The Kaua‘i County Council on Wednesday unanimously approved the first reading of a bill to appropriate $50,000 as a grant to the state Department of Agriculture to be used to conduct a pesticide study on the Westside.
Councilman Mel Rapozo introduced the legislation in response to various incidents of chemical odors affecting students and residents in Waimea and Kekaha between November 2006 and April 2008.
Bill 2278 would provide county money, which would be supplemented with state funds and technical assistance, to identify and monitor samplings of “odiferous sources.” The Office of Economic Development would administer the grant.
The council will hold a public hearing at 1:30 p.m., Sept. 24, at the Historic County Building.
“This bill is basically putting our money where our mouth is,” Rapozo said. “I’m trying to get something done on the Westside. I think it’s a priority issue.”
There have been at least four incidents over the past two years in which dozens of Westside students and faculty have suffered flu-like symptoms from unidentified odors and been forced to evacuate schools and seek medical treatment.
The state departments of Health and Agriculture have been unable to confirm the source.
Many community members suspect pesticide sprayings on nearby fields leased by Syngenta Seeds, but authorities have pointed at a noxious weed called cleome gynandra.
In a July 3 letter to Rapozo, the Department of Health responded to an earlier request for an investigation by saying the Department of Agriculture was considering funding a pesticide study from November through February in the proximity of the incidences on the Westside. However, due to limited funding availability, the study would not be able to characterize odiferous compounds produced by the weed, according to the letter.
“If the county wishes to initiate a study, the Department of Agriculture can provide technical assistance and up to $50,000 from the Pesticides Use Revolving Fund to support testing and assessment of pesticide residues in the ambient air, providing that the county fund an assessment of the ambient concentrations of odiferous substances from cleome gynandra,” the document continues.
The state has asked the county to determine the scope of the study.
“I don’t have a problem stepping into areas where the state is dragging their feet,” Councilwoman JoAnn Yukimura said, but added that she wants a description of the study and more details on how the funding would be used.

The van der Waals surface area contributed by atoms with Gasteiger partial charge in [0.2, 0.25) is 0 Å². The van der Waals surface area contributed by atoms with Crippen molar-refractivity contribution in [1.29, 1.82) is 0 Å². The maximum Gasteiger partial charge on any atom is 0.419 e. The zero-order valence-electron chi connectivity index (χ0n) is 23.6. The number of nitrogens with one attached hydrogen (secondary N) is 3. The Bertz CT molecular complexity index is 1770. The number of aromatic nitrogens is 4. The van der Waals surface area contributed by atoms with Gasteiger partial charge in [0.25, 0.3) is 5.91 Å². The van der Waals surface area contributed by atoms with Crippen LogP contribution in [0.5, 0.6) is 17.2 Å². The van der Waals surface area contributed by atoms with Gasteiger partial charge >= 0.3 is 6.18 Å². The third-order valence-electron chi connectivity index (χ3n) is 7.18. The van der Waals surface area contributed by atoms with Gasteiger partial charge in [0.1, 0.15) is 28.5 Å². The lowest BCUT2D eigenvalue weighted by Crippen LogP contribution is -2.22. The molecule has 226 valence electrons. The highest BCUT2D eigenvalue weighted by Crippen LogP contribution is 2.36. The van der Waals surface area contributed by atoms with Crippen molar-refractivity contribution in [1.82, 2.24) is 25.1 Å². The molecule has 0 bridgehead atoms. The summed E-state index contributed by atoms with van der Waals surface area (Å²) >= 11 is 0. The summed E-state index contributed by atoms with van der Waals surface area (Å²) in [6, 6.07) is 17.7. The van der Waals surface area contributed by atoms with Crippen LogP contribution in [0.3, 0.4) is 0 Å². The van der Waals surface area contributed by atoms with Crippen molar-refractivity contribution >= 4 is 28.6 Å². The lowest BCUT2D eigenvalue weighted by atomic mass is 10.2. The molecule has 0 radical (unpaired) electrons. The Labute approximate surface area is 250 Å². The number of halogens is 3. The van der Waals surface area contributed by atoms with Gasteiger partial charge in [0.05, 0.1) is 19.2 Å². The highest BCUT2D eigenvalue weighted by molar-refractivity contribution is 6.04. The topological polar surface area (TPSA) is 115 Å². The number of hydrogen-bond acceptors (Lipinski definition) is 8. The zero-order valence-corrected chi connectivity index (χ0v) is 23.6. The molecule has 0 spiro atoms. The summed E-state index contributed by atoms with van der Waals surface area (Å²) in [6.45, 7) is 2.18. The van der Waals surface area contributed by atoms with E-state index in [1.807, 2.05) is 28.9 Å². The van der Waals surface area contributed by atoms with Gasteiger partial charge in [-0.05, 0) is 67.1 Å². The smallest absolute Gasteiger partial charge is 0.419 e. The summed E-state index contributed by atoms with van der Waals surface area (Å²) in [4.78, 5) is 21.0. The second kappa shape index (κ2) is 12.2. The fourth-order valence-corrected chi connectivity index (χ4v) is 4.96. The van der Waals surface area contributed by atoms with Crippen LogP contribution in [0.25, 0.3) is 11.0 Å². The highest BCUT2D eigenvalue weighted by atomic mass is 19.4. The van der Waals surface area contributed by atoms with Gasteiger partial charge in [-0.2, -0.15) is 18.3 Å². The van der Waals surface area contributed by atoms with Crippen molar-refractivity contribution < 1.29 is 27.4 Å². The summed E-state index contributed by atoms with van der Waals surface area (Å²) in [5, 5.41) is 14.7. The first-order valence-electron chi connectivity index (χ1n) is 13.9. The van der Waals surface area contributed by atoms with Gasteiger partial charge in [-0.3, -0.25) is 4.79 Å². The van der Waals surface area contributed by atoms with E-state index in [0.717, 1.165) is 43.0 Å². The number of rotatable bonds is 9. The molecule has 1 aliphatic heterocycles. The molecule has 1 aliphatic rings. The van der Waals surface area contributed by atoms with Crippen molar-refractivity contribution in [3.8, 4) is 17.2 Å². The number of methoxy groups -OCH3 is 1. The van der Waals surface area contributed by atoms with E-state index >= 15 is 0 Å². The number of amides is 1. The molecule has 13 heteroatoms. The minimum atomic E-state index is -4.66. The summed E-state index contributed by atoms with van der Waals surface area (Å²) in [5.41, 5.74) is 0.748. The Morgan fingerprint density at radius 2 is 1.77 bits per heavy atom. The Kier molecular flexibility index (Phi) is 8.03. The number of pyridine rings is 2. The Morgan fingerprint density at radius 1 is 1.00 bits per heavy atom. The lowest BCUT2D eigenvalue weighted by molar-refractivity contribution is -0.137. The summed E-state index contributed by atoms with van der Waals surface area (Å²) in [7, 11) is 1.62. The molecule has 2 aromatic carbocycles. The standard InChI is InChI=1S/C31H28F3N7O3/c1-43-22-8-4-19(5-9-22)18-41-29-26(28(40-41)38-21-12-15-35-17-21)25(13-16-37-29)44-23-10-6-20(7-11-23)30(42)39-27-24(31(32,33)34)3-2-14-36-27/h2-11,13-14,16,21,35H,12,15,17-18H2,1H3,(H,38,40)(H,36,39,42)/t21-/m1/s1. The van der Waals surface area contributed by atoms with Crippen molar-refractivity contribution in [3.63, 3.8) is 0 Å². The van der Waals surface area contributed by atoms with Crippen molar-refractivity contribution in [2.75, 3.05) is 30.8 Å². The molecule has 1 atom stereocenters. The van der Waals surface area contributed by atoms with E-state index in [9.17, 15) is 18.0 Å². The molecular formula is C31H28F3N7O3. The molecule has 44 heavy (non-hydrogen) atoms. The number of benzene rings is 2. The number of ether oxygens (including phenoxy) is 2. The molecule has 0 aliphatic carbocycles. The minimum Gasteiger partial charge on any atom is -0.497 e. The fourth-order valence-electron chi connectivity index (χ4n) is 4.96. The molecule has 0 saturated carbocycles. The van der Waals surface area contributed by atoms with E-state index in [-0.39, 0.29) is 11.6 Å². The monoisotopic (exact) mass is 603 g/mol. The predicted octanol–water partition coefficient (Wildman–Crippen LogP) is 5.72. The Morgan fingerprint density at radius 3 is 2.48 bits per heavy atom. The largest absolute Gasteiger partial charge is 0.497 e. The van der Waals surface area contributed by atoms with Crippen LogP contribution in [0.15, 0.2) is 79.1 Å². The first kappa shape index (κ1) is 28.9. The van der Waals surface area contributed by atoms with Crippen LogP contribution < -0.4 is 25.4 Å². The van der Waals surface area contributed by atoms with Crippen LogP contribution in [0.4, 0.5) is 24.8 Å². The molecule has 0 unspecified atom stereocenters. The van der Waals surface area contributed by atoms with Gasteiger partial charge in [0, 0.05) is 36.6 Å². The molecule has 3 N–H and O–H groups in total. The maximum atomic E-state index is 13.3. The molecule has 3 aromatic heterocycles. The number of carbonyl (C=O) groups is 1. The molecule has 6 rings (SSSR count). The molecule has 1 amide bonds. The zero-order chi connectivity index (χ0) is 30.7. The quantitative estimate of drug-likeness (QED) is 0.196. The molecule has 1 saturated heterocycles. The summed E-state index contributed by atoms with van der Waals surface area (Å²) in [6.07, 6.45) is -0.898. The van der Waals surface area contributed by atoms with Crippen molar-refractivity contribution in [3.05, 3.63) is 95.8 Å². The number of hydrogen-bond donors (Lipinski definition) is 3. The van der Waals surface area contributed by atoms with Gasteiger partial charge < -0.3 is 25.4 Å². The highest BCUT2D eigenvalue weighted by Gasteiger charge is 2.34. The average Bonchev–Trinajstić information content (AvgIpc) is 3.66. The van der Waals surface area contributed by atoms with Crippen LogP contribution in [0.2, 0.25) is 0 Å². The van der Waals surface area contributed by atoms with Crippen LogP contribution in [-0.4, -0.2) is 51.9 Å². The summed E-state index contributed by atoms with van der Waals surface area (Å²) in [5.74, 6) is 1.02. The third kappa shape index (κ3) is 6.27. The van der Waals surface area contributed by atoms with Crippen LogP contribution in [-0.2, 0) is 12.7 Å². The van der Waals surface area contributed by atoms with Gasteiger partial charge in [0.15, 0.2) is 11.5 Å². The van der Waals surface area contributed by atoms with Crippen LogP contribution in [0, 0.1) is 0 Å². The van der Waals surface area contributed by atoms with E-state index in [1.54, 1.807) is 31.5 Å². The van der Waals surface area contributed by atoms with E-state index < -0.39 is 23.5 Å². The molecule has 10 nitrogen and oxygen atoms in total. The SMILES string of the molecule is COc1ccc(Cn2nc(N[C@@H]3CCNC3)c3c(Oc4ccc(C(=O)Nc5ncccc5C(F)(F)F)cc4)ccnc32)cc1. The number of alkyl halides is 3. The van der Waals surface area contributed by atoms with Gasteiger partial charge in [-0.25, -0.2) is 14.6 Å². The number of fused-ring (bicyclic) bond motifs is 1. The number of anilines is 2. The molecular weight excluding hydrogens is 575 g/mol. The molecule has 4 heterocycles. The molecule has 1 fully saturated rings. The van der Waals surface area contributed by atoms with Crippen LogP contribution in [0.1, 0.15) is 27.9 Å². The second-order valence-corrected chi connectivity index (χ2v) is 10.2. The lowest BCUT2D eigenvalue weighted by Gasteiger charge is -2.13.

Kaua‘i resident Barbara Elmore questioned using county taxpayer money for a state responsibility, but council members said this is not the first time they have had to take the initiative.
The county cannot let this issue “get caught up in bureaucratic wrangling,” Councilman Tim Bynum said.
The study will help the county learn more information about the Westside incidents and possibly prevent it from happening again, Councilwoman Shaylene Iseri-Carvalho said, noting that the allegations could be false.
Council Chair Jay Furfaro said the grant represents an appropriate step forward for the “right reason and the right people.”
The county in the past has provided funding for a coqui frog eradication effort and the Civil Air Patrol — both state issues, council members said.
On Nov. 14, 2006, several Waimea Canyon students went home sick after reportedly breathing a noxious odor and suffering dizziness, headaches and nausea.
A Department of Agriculture report determined the smell was from stinkweed, not Syngenta’s legal application of a pesticide. Syngenta, which has denied all claims that its sprayings caused the illnesses, removed the weeds after the incident.
Two months later on Jan. 23, 2007, teachers suffered watery eyes and irritated skin while a field adjacent to the school was being sprayed.
On Jan. 25 this year, some 10 students and a teacher spent the morning in the emergency room at Kaua‘i Veterans Memorial Hospital after inhaling a noxious odor. Authorities, unable to determine the source, blamed weeds.
In February, Syngenta agreed to stop spraying near the school until Dec. 31, and the state Legislature backed off a bill, introduced by Kaua‘i Sen. Gary Hooser, proposing a pesticide-free buffer zone around schools statewide.
Hooser, who has fought for answers, has said there is no doubt there is a problem.
The Hawai‘i State Teachers Association in February lodged complaints, calling on authorities to conduct toxicology tests on the students and staff exposed to the pesticides. The Department of Health said that is not its practice.
Most recently, students and teachers suffered headaches, breathing difficulty and nausea on April 15 after a pungent chemical smell from an unidentified source wafted through Kekaha School and St. Theresa’s Elementary.
Spraying was again suspected, but not confirmed.
• Nathan Eagle, staff writer, can be reached at 245-3681 (ext. 224) or email@example.com